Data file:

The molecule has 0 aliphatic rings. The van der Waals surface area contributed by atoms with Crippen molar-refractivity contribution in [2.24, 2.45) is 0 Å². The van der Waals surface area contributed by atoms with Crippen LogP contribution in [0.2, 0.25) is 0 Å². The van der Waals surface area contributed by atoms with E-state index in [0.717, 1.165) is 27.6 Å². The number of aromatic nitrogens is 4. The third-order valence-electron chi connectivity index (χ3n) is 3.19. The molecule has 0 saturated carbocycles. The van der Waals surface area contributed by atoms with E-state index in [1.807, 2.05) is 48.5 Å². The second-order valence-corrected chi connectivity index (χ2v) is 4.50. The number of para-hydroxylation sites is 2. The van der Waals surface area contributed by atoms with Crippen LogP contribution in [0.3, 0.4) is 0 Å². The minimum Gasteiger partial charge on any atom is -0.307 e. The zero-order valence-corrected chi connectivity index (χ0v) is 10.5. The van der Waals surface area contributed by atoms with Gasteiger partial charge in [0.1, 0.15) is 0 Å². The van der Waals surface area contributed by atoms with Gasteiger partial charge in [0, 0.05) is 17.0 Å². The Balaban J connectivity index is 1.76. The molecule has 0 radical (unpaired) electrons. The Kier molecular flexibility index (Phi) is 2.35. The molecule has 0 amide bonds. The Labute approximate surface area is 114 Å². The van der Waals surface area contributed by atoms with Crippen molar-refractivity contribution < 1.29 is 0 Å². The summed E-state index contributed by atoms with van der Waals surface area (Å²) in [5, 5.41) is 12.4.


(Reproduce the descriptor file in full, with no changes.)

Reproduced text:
The molecule has 0 aliphatic rings. The van der Waals surface area contributed by atoms with Crippen molar-refractivity contribution in [2.24, 2.45) is 0 Å². The van der Waals surface area contributed by atoms with Crippen LogP contribution in [0.2, 0.25) is 0 Å². The van der Waals surface area contributed by atoms with E-state index in [0.717, 1.165) is 27.6 Å². The number of aromatic nitrogens is 4. The third-order valence-electron chi connectivity index (χ3n) is 3.19. The molecule has 0 saturated carbocycles. The van der Waals surface area contributed by atoms with E-state index in [1.807, 2.05) is 48.5 Å². The second-order valence-corrected chi connectivity index (χ2v) is 4.50. The number of para-hydroxylation sites is 2. The van der Waals surface area contributed by atoms with Crippen LogP contribution in [0.3, 0.4) is 0 Å². The minimum Gasteiger partial charge on any atom is -0.307 e. The zero-order valence-corrected chi connectivity index (χ0v) is 10.5. The van der Waals surface area contributed by atoms with Gasteiger partial charge in [0.1, 0.15) is 0 Å². The van der Waals surface area contributed by atoms with Gasteiger partial charge in [0, 0.05) is 17.0 Å². The Balaban J connectivity index is 1.76. The molecule has 0 radical (unpaired) electrons. The Kier molecular flexibility index (Phi) is 2.35. The molecule has 0 amide bonds. The Labute approximate surface area is 114 Å². The van der Waals surface area contributed by atoms with Crippen molar-refractivity contribution < 1.29 is 0 Å². The summed E-state index contributed by atoms with van der Waals surface area (Å²) in [5, 5.41) is 12.4.